CAC Double Bill: Luke George & Daniel Kok

Image Right by Christian Glaus

Image Left by Jess Busby  

I have missed quite a few local performance offerings lately,  namely Big Dance, the global get- together filmed from the Opera House forecourt, and the second (or third) instalment of Game of Seven facilitated by Force Majeure at Carriageworks.  So I decided fairly late on the Saturday afternoon to attend the double bill with Luke George and Daniel Kok.  I left the house at 5pm for a 7pm start. Of course the bus was running a few minutes late and the train a few minutes more than the bus. By the time the train eased to the Campbelltown platform I was in the get-ready position to sprint to my destination. Actually my sprint was more like a flat-footed shuffle in shoes with absolutely no cushioning. On the way I met Margie Medlin who decided to make a dash for it with me. Unfortunately her pace was just that little bit too fast and I was thanking all kinds of deities that she was unable to maintain it. While she came to a halt, I kept going in famous potato farmer fashion, only to find out that I had to wear a sheet for the entirety of the first performance.

By this time my body was producing sweat to cool down, which was not helping with the mandatory bedsheet, complete with two Casper the friendly ghost eyeholes. I had a dilemma, I wanted to see the performance, but mounting claustrophobia was causing me to systematically bare skin from other parts of my body, in order to keep up the façade of anonymity. I joined a seated shroud propped against one of the walls, determined to see this through.

Meanwhile, Luke George began his solo Not About Face, by addressing us verbally and in delayed unison with another performer, or was it a recorded version of himself, as with a video he later introduced? He danced with and without his sheet and spouted text about his actions and directed our actions, to make a sound of colour, to press our bodies against him, against one another, to touch the walls and to spoon, to share our feelings, to take the sheets off after witnessing him swap clothes with an audience member and dance.

I felt resistance. If it weren’t for my preoccupation with remaining sane, in a costume that made me feel like I was wearing a hijab, contemplating a lifetime of donning such an oppressive garment, I probably wouldn’t have joined in anyway. Luke reminded me of the main character in a book I’d read more than a decade ago, titled Elmer Gantry, about a young American conman who was mistakenly ordained as a minister.

Reading the aims and questions that acted as a provocation for this work, namely ‘Do I need to believe it to perform it? ’ and ‘What is it to be with ourselves and to be with each other? ’ then I think Luke succeeded.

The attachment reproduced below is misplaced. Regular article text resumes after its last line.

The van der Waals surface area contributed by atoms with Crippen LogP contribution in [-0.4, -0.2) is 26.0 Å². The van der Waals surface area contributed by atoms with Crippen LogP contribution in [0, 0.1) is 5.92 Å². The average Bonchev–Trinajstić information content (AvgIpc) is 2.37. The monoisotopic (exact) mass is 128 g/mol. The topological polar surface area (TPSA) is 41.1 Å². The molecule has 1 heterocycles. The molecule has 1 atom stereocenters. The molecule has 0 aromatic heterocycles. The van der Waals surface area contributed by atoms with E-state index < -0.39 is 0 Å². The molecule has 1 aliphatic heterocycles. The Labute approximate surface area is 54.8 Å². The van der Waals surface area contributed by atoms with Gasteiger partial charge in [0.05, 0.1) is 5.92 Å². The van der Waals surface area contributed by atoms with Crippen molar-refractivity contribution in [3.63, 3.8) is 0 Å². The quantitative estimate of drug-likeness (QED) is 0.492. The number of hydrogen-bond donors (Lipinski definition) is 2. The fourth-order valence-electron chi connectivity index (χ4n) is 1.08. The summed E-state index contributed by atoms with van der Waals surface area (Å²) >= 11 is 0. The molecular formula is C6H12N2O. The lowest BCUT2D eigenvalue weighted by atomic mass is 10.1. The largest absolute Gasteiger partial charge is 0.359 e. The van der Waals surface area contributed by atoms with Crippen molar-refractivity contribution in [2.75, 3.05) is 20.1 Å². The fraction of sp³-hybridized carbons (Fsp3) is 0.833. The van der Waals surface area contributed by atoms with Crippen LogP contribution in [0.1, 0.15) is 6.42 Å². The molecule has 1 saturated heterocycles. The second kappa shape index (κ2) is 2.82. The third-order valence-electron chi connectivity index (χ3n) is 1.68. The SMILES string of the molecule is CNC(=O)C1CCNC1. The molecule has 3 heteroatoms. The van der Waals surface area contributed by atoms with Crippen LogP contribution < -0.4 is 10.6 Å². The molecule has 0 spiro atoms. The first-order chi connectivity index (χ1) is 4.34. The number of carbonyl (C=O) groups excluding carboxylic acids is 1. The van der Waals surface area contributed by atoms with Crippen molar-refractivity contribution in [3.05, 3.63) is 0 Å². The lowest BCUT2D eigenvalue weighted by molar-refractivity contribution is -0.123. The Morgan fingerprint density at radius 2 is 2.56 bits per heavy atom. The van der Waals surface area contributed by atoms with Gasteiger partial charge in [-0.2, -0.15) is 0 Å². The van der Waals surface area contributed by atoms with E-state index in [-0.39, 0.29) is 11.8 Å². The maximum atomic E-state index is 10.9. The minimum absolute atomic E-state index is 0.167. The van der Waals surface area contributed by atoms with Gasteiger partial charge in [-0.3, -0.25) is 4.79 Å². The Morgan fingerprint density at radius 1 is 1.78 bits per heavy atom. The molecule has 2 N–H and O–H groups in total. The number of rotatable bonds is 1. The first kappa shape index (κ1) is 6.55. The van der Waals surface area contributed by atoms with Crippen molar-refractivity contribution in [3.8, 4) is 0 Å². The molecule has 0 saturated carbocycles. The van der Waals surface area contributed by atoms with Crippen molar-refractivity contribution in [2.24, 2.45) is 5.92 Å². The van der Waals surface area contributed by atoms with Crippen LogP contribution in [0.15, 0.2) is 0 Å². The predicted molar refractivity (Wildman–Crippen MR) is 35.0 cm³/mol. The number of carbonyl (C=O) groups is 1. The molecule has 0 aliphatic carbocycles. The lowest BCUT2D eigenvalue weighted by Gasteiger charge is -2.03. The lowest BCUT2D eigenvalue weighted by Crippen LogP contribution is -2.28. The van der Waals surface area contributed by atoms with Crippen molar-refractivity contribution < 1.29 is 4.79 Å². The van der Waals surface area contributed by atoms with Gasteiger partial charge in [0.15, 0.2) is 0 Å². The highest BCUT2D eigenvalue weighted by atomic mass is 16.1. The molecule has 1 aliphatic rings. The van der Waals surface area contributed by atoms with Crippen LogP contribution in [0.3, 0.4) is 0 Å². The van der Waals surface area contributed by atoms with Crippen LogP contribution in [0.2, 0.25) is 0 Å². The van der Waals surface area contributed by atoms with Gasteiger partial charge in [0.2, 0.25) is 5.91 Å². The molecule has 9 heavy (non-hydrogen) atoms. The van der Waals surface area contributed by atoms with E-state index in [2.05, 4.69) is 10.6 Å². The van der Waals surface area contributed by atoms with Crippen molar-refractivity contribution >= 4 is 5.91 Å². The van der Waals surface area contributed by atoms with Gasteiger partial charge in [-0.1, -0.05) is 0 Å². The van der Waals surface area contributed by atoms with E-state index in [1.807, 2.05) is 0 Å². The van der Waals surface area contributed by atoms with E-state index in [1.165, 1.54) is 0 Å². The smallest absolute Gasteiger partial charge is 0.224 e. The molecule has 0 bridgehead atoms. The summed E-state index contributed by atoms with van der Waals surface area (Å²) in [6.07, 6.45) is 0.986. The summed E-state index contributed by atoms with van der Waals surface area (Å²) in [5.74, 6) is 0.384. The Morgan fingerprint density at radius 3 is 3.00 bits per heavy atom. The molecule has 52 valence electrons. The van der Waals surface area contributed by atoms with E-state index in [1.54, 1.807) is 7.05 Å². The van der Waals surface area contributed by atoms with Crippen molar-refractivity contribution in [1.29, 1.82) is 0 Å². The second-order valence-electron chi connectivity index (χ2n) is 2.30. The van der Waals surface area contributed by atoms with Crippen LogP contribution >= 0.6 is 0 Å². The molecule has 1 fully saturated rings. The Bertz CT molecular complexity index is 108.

The second piece on the program was Daniel Kok’s Cheerleader of Europe.  Another solo offering, this time in the theatre, in traditional seated fashion. He began by introducing himself, then sitting in a chair to share a heartfelt story about the accidental death by mishandling of a firearm by a soldier, making additional reference to a lousy bunch of misfit soldiers from a platoon he led.

I did not question the veracity of the information, as I had discovered afterward, other audience members had. Instead it did the trick; I felt sympathy for the performer. So much so that when his preoccupation with the machinations of the European Union were played out onstage in extremis, with pompoms and flags, on a stage dressed as a ball court, I cheered when he said ‘cheer’, my voice repeated after him, modulating in increments as directed. I was duped by the soldier narrative into being kind, setting aside my distrust momentarily, wanting to cheer this visiting artist on.

At the same time I was thinking, ‘I don’t give a shit about the state of the European Union. What relevance does this have to me? ‘ But still I acquiesced.

My first thoughts were to discuss the difference between audience engagement and audience participation. I had felt the direction too simplistic, that my involvement was flawed because I wasn’t given enough choice. On reflection, it was this dressed-up coercion and my reaction to the unconditional surrender that made this an interesting experience.

I did note however, that the audience demographic was made up of other performance artists and aspiring interdisciplinary performance-makers, mainly residing in the inner city. We had all made the trek. While I was glad because I was assured a lift home, I did wonder about the local demographic, why they seemed under-represented and how this double bill might have been received by them.

The two artists are now working together in residence at Campbelltown Arts Centre. It will be interesting to experience what they create together.

– by Vicki Van Hout